Recently I was lucky to photograph PhD students presenting their findings at AHDB Conference. I was impressed, I was inspired....
The first 2 days were the crops students. Although I have harvested potatoes, sat on a combine for hours and worked for a summer with a crop trials company, I do not know much about them, I am a livestock girl. I was impressed. I was impressed by these people, who are dedicated to look at one thing over the course of 3 years, be it a disease, a gene, a cell, interactions between shoots and roots, or the use of technology, for the crop and horticulture industries.
Many of the students relied on farmers to answer questionnaires or to allow the student onto their farm, but what was evident, this could be a hard task. Of many 1000’s of questionnaires sent out, only a few 100 came back, of many doors knocked on, only a few opened. So WHY do some farmers answer the questionnaire and open the door, and others don’t?
These students are finding answers to potentially age-old questions, they are looking to improve the industry, to ensure there are solutions to the increasing burden of producing enough food in a time of disease resistance, high welfare and low labour times.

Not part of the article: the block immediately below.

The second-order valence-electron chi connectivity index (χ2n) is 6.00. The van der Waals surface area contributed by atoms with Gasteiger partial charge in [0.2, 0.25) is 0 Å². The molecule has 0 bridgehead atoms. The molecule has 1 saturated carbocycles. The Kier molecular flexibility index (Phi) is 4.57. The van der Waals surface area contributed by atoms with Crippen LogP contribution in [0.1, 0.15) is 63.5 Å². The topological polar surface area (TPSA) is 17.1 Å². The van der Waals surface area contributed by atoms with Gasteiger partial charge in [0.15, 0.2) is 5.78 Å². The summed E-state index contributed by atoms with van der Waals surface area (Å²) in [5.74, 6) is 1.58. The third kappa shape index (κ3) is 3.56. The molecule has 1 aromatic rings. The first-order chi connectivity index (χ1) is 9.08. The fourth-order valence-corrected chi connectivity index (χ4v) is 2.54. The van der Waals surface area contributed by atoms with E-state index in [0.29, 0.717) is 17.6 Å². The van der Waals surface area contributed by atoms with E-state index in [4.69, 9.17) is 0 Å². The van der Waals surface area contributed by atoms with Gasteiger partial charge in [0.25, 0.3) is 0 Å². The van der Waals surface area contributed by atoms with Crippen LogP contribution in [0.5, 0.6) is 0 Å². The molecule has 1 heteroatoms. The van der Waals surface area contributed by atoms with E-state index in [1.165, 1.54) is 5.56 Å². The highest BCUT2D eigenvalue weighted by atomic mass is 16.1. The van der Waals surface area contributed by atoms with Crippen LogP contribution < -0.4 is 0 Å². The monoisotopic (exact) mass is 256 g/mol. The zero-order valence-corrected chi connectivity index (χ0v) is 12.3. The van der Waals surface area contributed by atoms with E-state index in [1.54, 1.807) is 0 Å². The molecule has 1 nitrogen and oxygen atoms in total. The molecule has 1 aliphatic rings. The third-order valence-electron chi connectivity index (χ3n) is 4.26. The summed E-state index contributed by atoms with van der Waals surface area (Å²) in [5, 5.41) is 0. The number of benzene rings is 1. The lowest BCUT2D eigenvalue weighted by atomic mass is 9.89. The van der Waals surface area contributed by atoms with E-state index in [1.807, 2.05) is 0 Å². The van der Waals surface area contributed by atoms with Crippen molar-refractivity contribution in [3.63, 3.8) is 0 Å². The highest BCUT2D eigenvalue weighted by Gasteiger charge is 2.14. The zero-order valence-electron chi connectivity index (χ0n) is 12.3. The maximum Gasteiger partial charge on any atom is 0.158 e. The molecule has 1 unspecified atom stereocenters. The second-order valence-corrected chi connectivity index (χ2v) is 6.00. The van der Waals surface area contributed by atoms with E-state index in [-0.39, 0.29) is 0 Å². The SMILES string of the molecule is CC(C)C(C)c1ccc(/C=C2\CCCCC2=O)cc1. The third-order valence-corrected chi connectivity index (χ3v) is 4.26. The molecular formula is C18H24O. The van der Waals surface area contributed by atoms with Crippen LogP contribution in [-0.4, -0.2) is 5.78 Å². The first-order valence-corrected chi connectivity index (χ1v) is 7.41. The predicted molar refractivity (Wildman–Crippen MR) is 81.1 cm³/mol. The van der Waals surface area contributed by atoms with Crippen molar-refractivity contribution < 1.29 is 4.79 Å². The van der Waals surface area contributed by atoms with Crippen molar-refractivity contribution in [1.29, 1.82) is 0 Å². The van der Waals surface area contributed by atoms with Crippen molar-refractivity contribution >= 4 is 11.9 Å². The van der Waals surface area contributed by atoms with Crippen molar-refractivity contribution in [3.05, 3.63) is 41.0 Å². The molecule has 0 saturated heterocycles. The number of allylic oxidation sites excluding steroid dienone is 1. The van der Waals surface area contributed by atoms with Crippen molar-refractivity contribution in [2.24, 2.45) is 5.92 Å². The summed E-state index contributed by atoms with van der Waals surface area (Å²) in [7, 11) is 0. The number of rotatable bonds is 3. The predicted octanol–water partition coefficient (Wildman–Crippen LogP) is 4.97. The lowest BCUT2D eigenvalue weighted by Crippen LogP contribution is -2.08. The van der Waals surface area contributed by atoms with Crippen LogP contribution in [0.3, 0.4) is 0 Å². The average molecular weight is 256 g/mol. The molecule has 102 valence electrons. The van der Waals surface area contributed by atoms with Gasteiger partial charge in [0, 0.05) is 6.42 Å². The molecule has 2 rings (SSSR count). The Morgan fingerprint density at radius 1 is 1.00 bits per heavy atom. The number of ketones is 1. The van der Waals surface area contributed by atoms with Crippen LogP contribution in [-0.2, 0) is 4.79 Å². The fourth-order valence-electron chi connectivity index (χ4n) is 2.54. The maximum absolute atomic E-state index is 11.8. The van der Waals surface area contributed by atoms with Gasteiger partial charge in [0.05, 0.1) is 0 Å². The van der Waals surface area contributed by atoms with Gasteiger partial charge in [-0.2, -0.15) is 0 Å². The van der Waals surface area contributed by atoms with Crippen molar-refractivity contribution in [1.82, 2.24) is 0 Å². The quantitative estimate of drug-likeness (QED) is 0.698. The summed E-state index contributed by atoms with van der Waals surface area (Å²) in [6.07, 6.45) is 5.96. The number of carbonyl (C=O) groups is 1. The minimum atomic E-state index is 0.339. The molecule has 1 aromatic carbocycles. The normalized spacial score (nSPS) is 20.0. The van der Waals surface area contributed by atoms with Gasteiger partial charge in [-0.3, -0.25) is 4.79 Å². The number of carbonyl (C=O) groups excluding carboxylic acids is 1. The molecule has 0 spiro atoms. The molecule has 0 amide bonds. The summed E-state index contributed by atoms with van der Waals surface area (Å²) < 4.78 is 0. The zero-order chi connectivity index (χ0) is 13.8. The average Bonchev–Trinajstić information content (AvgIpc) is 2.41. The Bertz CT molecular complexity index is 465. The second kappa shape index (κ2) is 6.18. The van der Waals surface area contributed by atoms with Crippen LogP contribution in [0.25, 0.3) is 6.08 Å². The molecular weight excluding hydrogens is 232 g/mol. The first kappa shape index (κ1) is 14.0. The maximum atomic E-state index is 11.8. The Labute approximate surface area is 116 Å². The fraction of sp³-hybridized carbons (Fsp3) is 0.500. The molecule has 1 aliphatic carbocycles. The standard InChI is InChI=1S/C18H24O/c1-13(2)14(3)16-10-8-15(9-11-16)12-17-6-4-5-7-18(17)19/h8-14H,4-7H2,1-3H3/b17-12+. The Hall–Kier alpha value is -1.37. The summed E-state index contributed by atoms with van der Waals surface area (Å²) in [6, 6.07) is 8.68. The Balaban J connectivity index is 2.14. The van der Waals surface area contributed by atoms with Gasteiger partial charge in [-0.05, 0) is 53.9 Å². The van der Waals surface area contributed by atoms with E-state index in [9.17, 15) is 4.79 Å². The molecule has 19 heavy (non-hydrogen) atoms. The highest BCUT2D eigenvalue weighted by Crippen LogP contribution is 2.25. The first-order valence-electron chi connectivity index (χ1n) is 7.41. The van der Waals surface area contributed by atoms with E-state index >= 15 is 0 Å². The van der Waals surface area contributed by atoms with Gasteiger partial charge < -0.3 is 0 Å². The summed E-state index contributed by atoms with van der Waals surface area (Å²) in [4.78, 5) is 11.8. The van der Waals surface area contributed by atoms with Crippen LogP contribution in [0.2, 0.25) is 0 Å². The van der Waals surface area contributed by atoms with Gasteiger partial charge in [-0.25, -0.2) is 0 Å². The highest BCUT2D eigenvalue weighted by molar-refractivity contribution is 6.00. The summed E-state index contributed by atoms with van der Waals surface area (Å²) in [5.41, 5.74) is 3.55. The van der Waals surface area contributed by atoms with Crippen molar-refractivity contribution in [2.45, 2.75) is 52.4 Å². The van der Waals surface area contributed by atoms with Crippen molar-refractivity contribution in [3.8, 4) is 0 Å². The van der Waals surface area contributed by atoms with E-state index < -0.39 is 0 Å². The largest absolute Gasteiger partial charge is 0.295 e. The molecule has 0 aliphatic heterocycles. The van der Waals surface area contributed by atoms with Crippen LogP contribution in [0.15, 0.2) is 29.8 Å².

One speaker, said the best thing to do after the PhD was to go into industry, go and speak to people, pick up the phone, make appointments, answer questions, do site visits, but learn to talk to people, learn to listen to people, then go back and do research, with a better understanding of the person, the industry you are carrying the research out for.
And next time I receive a request to answer a questionnaire, I will fill it it, as it could be the result in better animal welfare, a cure for a current resistance disease or the different in working practices.